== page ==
The Last Word: DeGolyer Library’s Christina Jensen on Lessons from 200 Years of Cookbooks

“Cookbooks offer a way to rethink the history of the last 200 years.”

Christina Jensen
Head of Public Services
SMU’s DeGolyer Library
.…on the exhibit, “The Joy of Cooking: Two Centuries of Cookbooks at the DeGolyer Library.”

Here's "who said what" in Dallas Innovates Every Day.Food trends come and go. But if you try a recipe from 1816, you might find something old could be very tasty today.

That could be one delicious outcome of a current exhibit at SMU’s DeGolyer Library: “The Joy of Cooking: Two Centuries of Cookbooks at the DeGolyer Library.”

Neatly timed to be on display during the holiday season, the exhibit runs through December 22 and features 206 books from DeGolyer’s massive, 6,000-cookbook collection. The books were acquired during the research library’s decades of collecting items related to Western Americana, transportation, women’s history, and business history.

“Cookbooks are much more than compilations of recipes,” Jensen, who curated the exhibit, said in a statement. “They offer a timeline of economic, technology, family, and social history.”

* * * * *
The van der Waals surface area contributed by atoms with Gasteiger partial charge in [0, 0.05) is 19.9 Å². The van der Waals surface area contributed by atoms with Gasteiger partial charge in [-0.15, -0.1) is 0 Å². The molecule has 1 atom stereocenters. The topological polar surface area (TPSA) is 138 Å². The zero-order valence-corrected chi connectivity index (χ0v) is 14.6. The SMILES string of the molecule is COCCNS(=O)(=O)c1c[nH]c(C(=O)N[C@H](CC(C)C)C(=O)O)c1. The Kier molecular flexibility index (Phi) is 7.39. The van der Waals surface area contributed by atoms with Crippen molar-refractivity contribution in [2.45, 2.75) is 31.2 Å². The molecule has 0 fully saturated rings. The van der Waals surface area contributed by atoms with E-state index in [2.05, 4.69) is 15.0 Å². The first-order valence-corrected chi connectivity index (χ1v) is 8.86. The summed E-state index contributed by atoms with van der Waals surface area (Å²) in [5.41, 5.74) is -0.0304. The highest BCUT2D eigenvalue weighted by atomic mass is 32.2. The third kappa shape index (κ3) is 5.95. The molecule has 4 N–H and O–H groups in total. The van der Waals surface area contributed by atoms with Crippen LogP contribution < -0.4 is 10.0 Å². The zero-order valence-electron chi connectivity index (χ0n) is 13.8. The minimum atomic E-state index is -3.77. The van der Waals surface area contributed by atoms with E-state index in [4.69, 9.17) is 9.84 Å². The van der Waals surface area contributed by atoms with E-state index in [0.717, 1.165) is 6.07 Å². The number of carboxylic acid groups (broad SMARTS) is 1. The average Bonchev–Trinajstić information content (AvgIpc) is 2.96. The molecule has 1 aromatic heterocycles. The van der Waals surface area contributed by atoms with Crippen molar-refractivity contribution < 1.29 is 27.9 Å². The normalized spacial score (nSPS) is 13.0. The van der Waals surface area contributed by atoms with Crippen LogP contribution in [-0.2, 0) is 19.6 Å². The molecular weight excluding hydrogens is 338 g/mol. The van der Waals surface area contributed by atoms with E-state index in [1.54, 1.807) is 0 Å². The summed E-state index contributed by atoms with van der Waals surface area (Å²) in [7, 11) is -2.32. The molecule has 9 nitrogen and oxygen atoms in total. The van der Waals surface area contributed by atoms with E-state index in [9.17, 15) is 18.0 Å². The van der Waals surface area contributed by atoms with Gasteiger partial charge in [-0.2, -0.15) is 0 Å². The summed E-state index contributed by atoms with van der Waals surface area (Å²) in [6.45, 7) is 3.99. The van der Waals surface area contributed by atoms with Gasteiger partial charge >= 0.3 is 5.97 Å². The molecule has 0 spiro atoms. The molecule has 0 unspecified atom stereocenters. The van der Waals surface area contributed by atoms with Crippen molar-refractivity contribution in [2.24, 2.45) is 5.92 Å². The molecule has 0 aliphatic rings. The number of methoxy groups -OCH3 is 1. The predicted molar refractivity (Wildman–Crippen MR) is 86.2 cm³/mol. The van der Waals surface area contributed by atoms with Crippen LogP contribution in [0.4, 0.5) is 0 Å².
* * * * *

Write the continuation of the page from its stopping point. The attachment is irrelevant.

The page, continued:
The oldest of all cookbooks in the exhibit is a leather-bound, handwritten recipe book written in Spanish by Dona Maria Josefa de La Luz Tapia in 1816.

“The Holiday Drink Book”—one of Neiman-Marcus executive Stanley Marcus’ cocktail recipe books—features insights like, “When thou dost drink beware the toast, for therein lies the danger most!”

Also, you can learn more than just how to make dried peaches, calves’ foot jelly, and “poor man’s cake” when you peruse the exhibit. Lucretia Eleanor Thomas’ handwritten cookbook written from 1850 to 1870 also offers housekeeping tips for making things like furniture polish and marble-cleaning paste from scratch.

The exhibit is open from 8:30 a.m. to 5 p.m., Monday-Friday and 10:00 a.m. to 6:00 p.m. Saturday-Sunday (excluding home football game days and holidays) through December 22.

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